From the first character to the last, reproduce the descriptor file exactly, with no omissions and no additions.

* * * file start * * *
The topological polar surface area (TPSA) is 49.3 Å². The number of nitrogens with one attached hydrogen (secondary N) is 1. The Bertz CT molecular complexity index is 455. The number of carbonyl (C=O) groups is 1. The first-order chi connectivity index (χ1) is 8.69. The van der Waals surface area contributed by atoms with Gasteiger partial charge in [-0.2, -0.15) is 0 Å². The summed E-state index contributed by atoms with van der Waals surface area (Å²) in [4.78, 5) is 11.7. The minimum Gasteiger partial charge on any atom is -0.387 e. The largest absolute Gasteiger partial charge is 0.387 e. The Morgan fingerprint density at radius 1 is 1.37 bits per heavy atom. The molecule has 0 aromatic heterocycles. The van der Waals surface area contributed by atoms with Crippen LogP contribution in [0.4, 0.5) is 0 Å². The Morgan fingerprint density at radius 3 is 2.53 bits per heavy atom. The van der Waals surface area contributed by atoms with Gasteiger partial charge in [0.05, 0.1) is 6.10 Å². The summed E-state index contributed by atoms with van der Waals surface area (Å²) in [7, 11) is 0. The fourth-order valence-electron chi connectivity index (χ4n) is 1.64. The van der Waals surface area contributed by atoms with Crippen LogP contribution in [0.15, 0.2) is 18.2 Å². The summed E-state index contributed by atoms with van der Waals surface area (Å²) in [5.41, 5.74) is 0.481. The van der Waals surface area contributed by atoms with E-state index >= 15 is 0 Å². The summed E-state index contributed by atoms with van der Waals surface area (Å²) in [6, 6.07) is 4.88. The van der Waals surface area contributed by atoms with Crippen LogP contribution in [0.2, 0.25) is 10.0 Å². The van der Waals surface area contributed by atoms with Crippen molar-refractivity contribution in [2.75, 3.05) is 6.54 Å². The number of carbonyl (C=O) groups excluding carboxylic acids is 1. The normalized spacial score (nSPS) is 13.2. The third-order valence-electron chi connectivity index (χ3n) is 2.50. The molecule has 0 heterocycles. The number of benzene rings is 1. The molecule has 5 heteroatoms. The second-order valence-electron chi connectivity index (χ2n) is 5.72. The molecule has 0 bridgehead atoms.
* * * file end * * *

The topological polar surface area (TPSA) is 49.3 Å². The number of nitrogens with one attached hydrogen (secondary N) is 1. The Bertz CT molecular complexity index is 455. The number of carbonyl (C=O) groups is 1. The first-order chi connectivity index (χ1) is 8.69. The van der Waals surface area contributed by atoms with Gasteiger partial charge in [-0.2, -0.15) is 0 Å². The summed E-state index contributed by atoms with van der Waals surface area (Å²) in [4.78, 5) is 11.7. The minimum Gasteiger partial charge on any atom is -0.387 e. The largest absolute Gasteiger partial charge is 0.387 e. The Morgan fingerprint density at radius 1 is 1.37 bits per heavy atom. The molecule has 0 aromatic heterocycles. The van der Waals surface area contributed by atoms with Crippen LogP contribution in [0.4, 0.5) is 0 Å². The Morgan fingerprint density at radius 3 is 2.53 bits per heavy atom. The van der Waals surface area contributed by atoms with Gasteiger partial charge in [0.05, 0.1) is 6.10 Å². The summed E-state index contributed by atoms with van der Waals surface area (Å²) in [7, 11) is 0. The fourth-order valence-electron chi connectivity index (χ4n) is 1.64. The van der Waals surface area contributed by atoms with Crippen LogP contribution in [0.15, 0.2) is 18.2 Å². The summed E-state index contributed by atoms with van der Waals surface area (Å²) in [5.41, 5.74) is 0.481. The van der Waals surface area contributed by atoms with E-state index >= 15 is 0 Å². The summed E-state index contributed by atoms with van der Waals surface area (Å²) in [6, 6.07) is 4.88. The van der Waals surface area contributed by atoms with Crippen LogP contribution in [0.2, 0.25) is 10.0 Å². The van der Waals surface area contributed by atoms with Crippen molar-refractivity contribution in [2.75, 3.05) is 6.54 Å². The number of carbonyl (C=O) groups excluding carboxylic acids is 1. The normalized spacial score (nSPS) is 13.2. The third-order valence-electron chi connectivity index (χ3n) is 2.50. The molecule has 0 heterocycles. The number of benzene rings is 1. The molecule has 5 heteroatoms. The second-order valence-electron chi connectivity index (χ2n) is 5.72. The molecule has 0 bridgehead atoms.